Maybe he was having a bad day, but there were a few things that may have triggered this – but I had an appt with my physio who works at my Drs clinic and it was a similar thing raised – I pick up that you’ve had many serious experiences with accidents when you were young and you catastrophise – making the brain send inappropriate pain signals to that foot and hip.
    I’m flabbergasted by this as I’ve been seeing the physio regularly the past 3 months because C1 and others in neck and shoulder are out and ive been getting terrible headaches and some kind of spinal inflammatory systemic pain thing.
    Then as that was getting better, spurred on by taking my medicine from work rehab services to be ‘productive’ from about 6 weeks ago, I went outside and started rushing around in the garden and promptly injured my foot, twisting not to fall and effecting my previously problematic painful hip and now giving me a bad leg.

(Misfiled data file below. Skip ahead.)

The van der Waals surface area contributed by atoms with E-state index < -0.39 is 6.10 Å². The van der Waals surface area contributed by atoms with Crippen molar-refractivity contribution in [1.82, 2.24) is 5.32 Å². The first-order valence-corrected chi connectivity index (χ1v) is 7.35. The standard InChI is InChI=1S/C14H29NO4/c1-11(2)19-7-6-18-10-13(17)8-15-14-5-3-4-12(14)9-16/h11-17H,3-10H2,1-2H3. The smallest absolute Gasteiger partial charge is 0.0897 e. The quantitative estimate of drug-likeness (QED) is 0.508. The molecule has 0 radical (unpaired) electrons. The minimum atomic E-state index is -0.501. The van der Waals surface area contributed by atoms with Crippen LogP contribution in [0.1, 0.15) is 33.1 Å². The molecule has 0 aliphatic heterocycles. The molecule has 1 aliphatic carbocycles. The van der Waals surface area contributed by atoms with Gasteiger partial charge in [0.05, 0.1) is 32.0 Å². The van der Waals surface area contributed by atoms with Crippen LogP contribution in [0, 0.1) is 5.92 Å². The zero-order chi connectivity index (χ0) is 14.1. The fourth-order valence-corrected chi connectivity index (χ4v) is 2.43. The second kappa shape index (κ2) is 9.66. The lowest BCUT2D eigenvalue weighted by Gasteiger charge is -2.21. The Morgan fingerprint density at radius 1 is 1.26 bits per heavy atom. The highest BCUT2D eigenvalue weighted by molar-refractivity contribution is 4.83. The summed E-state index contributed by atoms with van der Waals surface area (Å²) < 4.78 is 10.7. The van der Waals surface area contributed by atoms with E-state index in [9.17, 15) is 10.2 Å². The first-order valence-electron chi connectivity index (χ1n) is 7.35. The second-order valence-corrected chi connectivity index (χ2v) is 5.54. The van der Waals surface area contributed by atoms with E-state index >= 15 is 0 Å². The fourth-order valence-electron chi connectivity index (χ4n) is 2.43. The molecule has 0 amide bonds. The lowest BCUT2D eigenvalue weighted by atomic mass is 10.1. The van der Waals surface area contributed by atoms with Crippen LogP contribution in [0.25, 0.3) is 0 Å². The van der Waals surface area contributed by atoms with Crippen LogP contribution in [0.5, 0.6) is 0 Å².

But here it is plain as you like I’ve got diabetes, unhelpful beliefs and a mere sprained ankle that i’m sabotaging the recovery of. As well, I had to stop myself from raising with the physio about her last treatment. Last time i went to the physio she taped my injured foot but in the shoddiest way with bunched up tape and wrongly placed. So much so that the following day when I finally got active again after not being able to weight bare for very long (I’m 77kg) the tape was interfering with achilles tendon movement and I was developing a pressure sore from it and Mum had to remove the tape and dress it so i could continue to wear shoes. (Mum is a sports trainer and has done a lot of specialised first aid training)